Šta je sa Code Generics? Priča se da Java baš i nije u par sa C# po tom pitanju?
Generics in C#, Java, and C++
How do C# generics compare with Java generics?
Java's generics implementation was based on a project originally called Pizza, which was done by Martin Odersky and others. Pizza was renamed GJ, then it turned into a JSR and ended up being adopted into the Java language. And this particular generics proposal had as a key design goal that it could run on an unmodified VM [Virtual Machine]. It is, of course, great that you don't have to modify your VM, but it also brings about a whole bunch of odd limitations. The limitations are not necessarily directly apparent, but you very quickly go, "Hmm, that's strange."
For example, with Java generics, you don't actually get any of the execution efficiency that I talked about, because when you compile a generic class in Java, the compiler takes away the type parameter and substitutes Object everywhere. So the compiled image for List<T> is like a List where you use the type Object everywhere. Of course, if you now try to make a List<int>, you get boxing of all the ints. So there's a bunch of overhead there. Furthermore, to keep the VM happy, the compiler actually has to insert all of the type casts you didn't write. If it's a List of Object and you're trying to treat those Objects as Customers, at some point the Objects must be cast to Customers to keep the verifier happy. And really all they're doing in their implementation is automatically inserting those type casts for you. So you get the syntactic sugar, or some of it at least, but you don't get any of the execution efficiency. So that's issue number one I have with Java's solution.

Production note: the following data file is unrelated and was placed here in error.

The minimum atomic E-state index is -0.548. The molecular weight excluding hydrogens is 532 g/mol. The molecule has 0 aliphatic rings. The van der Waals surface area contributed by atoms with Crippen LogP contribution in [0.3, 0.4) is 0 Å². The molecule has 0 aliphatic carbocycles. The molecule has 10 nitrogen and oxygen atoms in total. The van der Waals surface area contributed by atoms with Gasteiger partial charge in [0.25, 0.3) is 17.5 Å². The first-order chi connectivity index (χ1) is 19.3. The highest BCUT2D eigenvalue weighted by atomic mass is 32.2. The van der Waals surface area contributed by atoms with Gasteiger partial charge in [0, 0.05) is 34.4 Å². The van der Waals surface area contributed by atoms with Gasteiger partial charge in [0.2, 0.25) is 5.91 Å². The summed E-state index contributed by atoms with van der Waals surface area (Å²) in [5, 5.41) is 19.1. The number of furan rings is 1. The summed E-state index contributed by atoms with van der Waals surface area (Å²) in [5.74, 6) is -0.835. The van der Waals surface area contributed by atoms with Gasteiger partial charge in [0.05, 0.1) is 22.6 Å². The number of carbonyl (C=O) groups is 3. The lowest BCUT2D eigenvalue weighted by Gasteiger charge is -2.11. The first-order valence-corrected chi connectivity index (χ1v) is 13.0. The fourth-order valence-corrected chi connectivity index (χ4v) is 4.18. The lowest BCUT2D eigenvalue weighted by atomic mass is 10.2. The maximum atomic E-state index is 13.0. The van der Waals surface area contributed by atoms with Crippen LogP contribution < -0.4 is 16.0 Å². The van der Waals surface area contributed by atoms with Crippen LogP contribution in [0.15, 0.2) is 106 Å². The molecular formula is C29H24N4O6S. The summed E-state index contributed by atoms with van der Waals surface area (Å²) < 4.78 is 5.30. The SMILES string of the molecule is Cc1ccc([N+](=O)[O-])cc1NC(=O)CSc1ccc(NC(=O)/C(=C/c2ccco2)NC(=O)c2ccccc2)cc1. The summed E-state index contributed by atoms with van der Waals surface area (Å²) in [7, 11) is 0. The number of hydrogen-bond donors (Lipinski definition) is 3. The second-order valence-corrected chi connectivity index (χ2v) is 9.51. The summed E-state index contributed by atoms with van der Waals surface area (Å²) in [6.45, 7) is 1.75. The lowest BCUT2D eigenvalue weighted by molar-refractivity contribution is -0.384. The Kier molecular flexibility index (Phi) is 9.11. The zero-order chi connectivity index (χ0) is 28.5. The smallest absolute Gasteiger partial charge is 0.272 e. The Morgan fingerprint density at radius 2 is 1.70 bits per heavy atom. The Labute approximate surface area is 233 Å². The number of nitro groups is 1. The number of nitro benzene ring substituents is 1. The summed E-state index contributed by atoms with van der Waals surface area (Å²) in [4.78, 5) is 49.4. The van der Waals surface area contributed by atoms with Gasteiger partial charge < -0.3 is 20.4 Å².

Issue number two, and I think this is probably an even bigger issue, is that because Java's generics implementation relies on erasure of the type parameter, when you get to runtime, you don't actually have a faithful representation of what you had at compile time. When you apply reflection to a generic List in Java, you can't tell what the List is a List of. It's just a List. Because you've lost the type information, any type of dynamic code-generation scenario, or reflection-based scenario, simply doesn't work. If there's one trend that's pretty clear to me, it's that there's more and more of that. And it just doesn't work, because you've lost the type information. Whereas in our implementation, all of that information is available. You can use reflection to get the System.Type for object List<T>. You cannot actually create an instance of it yet, because you don't know what T is. But then you can use reflection to get the System.Type for int. You can then ask reflection to please put these two together and create a List<int>, and you get another System.Type for List<int>. So representationally, anything you can do at compile time you can also do at runtime.